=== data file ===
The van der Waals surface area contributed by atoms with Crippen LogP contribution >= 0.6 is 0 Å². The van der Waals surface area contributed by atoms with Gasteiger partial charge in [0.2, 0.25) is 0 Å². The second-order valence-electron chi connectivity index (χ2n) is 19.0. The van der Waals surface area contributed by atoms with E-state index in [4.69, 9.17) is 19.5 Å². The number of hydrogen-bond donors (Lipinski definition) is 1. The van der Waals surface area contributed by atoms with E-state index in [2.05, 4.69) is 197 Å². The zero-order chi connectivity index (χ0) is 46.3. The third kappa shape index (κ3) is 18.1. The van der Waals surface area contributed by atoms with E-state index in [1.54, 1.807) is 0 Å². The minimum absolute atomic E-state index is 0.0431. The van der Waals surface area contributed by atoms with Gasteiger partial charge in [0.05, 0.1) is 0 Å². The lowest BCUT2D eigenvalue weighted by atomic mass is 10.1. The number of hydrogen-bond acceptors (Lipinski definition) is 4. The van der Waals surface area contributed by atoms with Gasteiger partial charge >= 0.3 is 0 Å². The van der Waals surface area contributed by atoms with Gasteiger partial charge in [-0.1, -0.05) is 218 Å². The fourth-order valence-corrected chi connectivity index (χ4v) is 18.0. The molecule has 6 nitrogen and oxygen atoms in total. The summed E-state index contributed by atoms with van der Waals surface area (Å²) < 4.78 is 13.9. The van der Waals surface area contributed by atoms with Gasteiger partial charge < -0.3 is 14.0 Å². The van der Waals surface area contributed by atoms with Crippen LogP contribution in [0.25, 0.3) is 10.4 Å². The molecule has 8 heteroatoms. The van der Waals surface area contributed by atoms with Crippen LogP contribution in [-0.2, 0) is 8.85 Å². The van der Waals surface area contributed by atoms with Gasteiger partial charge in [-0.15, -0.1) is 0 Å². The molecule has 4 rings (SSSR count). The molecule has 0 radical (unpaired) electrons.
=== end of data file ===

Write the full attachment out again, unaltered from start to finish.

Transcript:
The van der Waals surface area contributed by atoms with Crippen LogP contribution >= 0.6 is 0 Å². The van der Waals surface area contributed by atoms with Gasteiger partial charge in [0.2, 0.25) is 0 Å². The second-order valence-electron chi connectivity index (χ2n) is 19.0. The van der Waals surface area contributed by atoms with E-state index in [4.69, 9.17) is 19.5 Å². The number of hydrogen-bond donors (Lipinski definition) is 1. The van der Waals surface area contributed by atoms with E-state index in [2.05, 4.69) is 197 Å². The zero-order chi connectivity index (χ0) is 46.3. The third kappa shape index (κ3) is 18.1. The van der Waals surface area contributed by atoms with E-state index in [1.54, 1.807) is 0 Å². The minimum absolute atomic E-state index is 0.0431. The van der Waals surface area contributed by atoms with Gasteiger partial charge in [0.05, 0.1) is 0 Å². The lowest BCUT2D eigenvalue weighted by atomic mass is 10.1. The number of hydrogen-bond acceptors (Lipinski definition) is 4. The van der Waals surface area contributed by atoms with Gasteiger partial charge >= 0.3 is 0 Å². The van der Waals surface area contributed by atoms with Gasteiger partial charge in [-0.1, -0.05) is 218 Å². The fourth-order valence-corrected chi connectivity index (χ4v) is 18.0. The molecule has 6 nitrogen and oxygen atoms in total. The summed E-state index contributed by atoms with van der Waals surface area (Å²) < 4.78 is 13.9. The van der Waals surface area contributed by atoms with Gasteiger partial charge < -0.3 is 14.0 Å². The van der Waals surface area contributed by atoms with Crippen LogP contribution in [0.25, 0.3) is 10.4 Å². The molecule has 8 heteroatoms. The van der Waals surface area contributed by atoms with Crippen LogP contribution in [-0.2, 0) is 8.85 Å². The van der Waals surface area contributed by atoms with Gasteiger partial charge in [-0.15, -0.1) is 0 Å². The molecule has 4 rings (SSSR count). The molecule has 0 radical (unpaired) electrons.